How long it takes for the police to arrive after you dial 911


July 13, 2008, 12:47 PM
They tell us that a gun is not necessary for self defense that we should dial 911. What I would like to know is how meany of you have had to call 911 for the police and how long did it take for them to get there. I called two times the first time it took 45 minutes the second time 22 minutes. They came as soon as they could but they were swamped could most people hold out that long?

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July 13, 2008, 12:59 PM
when i lived in the pine barrens in n.j. it took 45 min. for state police to arrive. local police closed shop at midnight. im in tn. now and response time should be about 20 min or three mags whichever comes first.

Guy B. Meredith
July 13, 2008, 01:45 PM
Are we counting the redial after the busy signal and the hold time or just from the time a conversation with the operator begins?

July 13, 2008, 03:18 PM
Just in time for the pics and body bag. You have to chose whose it will be, yours or the BG's!

As proven in a D.C. case, even if the LEO get the 911 in time, they have NO DUTY to protect any individual citizen. I'm sure most will actually help if they arrive in time and see something, but in the D.C. case they left without fully investigating and the woman was murdered.

July 13, 2008, 03:22 PM
About two minutes. You can walk to the police station in 5 minutes though.

July 13, 2008, 03:58 PM
The central police station is about 1 mile from my home. They'd probably respond pretty quickly.

I would dial "911" right after I grab my gun.

July 13, 2008, 04:42 PM
...could most people hold out that long?

Maybe...if they were properly armed.

July 13, 2008, 04:46 PM
I've called 911 a few times to report incidents in the neighborhood. Response time has usually been 3-5 minutes.

July 13, 2008, 04:49 PM
In the patrol district in which I live, the average response time to a top priority call is supposedly about 4-1/2 minutes (according to the Sheriff's Office website).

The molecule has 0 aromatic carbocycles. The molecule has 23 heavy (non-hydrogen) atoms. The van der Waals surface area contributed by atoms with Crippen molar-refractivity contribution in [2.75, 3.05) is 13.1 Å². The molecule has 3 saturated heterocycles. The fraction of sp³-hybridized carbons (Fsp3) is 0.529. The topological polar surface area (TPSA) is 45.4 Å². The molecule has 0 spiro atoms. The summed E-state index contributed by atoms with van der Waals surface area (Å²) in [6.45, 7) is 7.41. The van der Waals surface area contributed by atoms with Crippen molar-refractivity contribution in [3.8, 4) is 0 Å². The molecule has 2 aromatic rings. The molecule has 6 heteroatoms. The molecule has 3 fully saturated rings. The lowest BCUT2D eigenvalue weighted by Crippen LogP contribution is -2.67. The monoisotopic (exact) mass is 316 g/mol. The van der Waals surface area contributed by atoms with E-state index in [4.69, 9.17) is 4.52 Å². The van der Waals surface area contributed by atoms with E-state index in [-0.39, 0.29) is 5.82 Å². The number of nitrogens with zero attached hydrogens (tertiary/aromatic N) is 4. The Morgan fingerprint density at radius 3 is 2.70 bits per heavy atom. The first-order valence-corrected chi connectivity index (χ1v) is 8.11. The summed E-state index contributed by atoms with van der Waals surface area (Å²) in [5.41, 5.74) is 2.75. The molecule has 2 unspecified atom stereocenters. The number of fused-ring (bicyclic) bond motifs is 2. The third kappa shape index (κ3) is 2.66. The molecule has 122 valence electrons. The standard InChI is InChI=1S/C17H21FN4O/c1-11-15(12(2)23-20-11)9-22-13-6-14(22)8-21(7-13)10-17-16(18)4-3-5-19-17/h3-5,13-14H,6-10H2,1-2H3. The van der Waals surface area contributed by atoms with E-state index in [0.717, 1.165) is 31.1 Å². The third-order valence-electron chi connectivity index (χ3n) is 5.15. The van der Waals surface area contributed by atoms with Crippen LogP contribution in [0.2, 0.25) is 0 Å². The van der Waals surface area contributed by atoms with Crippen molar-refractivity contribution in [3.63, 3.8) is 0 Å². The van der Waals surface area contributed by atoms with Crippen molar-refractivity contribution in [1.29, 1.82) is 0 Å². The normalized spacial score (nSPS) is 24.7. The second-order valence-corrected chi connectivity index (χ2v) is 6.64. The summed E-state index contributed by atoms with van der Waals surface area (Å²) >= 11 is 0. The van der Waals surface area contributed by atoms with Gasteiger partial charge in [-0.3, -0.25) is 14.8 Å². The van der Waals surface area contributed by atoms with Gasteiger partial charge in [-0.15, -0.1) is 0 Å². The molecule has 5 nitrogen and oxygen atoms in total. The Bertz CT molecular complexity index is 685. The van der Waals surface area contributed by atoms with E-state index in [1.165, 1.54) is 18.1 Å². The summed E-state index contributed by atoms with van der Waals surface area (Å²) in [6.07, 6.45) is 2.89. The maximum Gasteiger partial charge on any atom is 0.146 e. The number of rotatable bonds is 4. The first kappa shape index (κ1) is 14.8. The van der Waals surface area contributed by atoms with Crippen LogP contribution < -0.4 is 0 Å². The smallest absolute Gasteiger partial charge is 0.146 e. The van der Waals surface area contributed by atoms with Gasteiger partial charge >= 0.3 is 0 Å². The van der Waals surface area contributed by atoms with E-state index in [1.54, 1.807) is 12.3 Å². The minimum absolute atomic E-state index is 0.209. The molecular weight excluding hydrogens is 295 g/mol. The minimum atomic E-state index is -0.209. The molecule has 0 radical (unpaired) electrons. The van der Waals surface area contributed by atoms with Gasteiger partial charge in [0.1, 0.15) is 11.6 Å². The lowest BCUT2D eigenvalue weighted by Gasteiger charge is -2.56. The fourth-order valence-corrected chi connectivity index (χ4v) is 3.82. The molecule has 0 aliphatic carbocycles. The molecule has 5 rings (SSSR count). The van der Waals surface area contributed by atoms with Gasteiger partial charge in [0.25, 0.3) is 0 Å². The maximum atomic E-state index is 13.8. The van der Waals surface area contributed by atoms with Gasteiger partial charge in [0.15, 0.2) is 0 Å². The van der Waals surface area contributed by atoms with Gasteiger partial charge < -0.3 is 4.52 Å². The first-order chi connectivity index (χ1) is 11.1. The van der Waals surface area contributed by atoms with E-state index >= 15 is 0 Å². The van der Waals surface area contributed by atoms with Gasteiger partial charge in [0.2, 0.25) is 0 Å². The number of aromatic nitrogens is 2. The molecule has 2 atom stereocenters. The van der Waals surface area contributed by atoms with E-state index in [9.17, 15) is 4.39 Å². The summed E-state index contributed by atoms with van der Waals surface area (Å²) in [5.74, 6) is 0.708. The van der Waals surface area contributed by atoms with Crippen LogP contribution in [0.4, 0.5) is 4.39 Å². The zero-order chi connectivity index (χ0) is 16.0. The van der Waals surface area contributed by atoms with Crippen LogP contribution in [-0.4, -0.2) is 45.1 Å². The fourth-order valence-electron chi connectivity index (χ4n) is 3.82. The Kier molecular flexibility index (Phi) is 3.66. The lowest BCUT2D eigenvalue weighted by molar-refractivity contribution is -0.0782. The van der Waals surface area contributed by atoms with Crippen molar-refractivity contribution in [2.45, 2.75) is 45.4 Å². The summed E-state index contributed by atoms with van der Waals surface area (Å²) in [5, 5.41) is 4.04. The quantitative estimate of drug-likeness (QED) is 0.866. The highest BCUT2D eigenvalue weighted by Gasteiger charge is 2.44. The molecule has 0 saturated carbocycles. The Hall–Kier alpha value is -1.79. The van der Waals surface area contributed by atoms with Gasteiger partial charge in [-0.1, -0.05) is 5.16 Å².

July 13, 2008, 05:02 PM
I love it when you dial, and then the city dispatcher transfers to the county dispatcher and then both dispatchers start arguing over whose territory it is. I gave them S*** and hung up.(Situation was a single vehicle accident while raining. Fortunately the driver was fine w/o injury) At least the county police came to the accident. I am happy I live in the unincorporated area as the police come from farther away but are faster than the city.

July 13, 2008, 05:14 PM

July 13, 2008, 05:22 PM
If I remember correctly, I saw a statement from the US DOJ that the average violent crime lasted about 20 seconds and the average police responce time was 7 minutes. It didn't take me long to do the math on that one.

July 13, 2008, 05:55 PM
If I remember correctly, I saw a statement from the US DOJ that the average violent crime lasted about 20 seconds and the average police responce time was 7 minutes.

That sounds about right.

Most violent crime is very fast. A robbery where the perp either tries to grab something like cash, valuable items, a purse etc Or they demand such things be given to them, take them and run.
Some of those times involve a stabbing or a shooting, but still take close to the same amount of time from start to finish.

Placing a 911 call requires you to be in a safe position for 10-20 seconds to make the call, get through and report the incident. Grabbing a firearm or unholstering one takes anywhere from a split second to a couple seconds.

Once the 911 call is made it requires a good 3 minutes minimum in places near a station and 15-20 minutes in some rural locations (even 45min-1 hour in some.)